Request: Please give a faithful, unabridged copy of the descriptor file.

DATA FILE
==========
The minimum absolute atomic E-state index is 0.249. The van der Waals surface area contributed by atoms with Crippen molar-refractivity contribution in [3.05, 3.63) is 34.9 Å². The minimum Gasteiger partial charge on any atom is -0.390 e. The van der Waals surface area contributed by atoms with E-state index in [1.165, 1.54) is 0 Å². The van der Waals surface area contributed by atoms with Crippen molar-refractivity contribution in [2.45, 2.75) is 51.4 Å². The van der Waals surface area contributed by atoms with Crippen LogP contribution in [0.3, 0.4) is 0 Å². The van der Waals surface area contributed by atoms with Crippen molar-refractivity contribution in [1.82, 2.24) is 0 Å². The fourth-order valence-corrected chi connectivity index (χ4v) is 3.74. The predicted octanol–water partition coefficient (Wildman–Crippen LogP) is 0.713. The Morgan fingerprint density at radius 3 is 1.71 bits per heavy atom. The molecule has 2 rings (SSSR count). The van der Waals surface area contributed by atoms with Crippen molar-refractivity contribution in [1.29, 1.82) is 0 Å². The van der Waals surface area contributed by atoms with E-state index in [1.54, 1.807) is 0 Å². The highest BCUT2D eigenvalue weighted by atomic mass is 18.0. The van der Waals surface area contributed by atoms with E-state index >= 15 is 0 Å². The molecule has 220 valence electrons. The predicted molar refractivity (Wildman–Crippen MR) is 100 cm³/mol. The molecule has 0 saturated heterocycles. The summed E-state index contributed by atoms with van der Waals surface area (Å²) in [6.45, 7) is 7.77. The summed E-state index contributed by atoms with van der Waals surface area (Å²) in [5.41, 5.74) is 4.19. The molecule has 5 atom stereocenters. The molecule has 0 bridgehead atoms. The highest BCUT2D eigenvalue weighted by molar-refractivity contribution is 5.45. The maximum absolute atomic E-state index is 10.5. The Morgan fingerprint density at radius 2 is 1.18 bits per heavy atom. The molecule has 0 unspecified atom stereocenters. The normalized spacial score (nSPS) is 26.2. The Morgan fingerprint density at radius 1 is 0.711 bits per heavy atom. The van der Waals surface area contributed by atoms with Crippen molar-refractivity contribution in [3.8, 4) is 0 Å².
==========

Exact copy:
The minimum absolute atomic E-state index is 0.249. The van der Waals surface area contributed by atoms with Crippen molar-refractivity contribution in [3.05, 3.63) is 34.9 Å². The minimum Gasteiger partial charge on any atom is -0.390 e. The van der Waals surface area contributed by atoms with E-state index in [1.165, 1.54) is 0 Å². The van der Waals surface area contributed by atoms with Crippen molar-refractivity contribution in [2.45, 2.75) is 51.4 Å². The van der Waals surface area contributed by atoms with Crippen LogP contribution in [0.3, 0.4) is 0 Å². The van der Waals surface area contributed by atoms with Crippen molar-refractivity contribution in [1.82, 2.24) is 0 Å². The fourth-order valence-corrected chi connectivity index (χ4v) is 3.74. The predicted octanol–water partition coefficient (Wildman–Crippen LogP) is 0.713. The Morgan fingerprint density at radius 3 is 1.71 bits per heavy atom. The molecule has 2 rings (SSSR count). The van der Waals surface area contributed by atoms with Crippen molar-refractivity contribution in [1.29, 1.82) is 0 Å². The van der Waals surface area contributed by atoms with E-state index in [1.54, 1.807) is 0 Å². The highest BCUT2D eigenvalue weighted by atomic mass is 18.0. The van der Waals surface area contributed by atoms with E-state index >= 15 is 0 Å². The molecule has 220 valence electrons. The predicted molar refractivity (Wildman–Crippen MR) is 100 cm³/mol. The molecule has 0 saturated heterocycles. The summed E-state index contributed by atoms with van der Waals surface area (Å²) in [6.45, 7) is 7.77. The summed E-state index contributed by atoms with van der Waals surface area (Å²) in [5.41, 5.74) is 4.19. The molecule has 5 atom stereocenters. The molecule has 0 bridgehead atoms. The highest BCUT2D eigenvalue weighted by molar-refractivity contribution is 5.45. The maximum absolute atomic E-state index is 10.5. The Morgan fingerprint density at radius 2 is 1.18 bits per heavy atom. The molecule has 0 unspecified atom stereocenters. The normalized spacial score (nSPS) is 26.2. The Morgan fingerprint density at radius 1 is 0.711 bits per heavy atom. The van der Waals surface area contributed by atoms with Crippen molar-refractivity contribution in [3.8, 4) is 0 Å².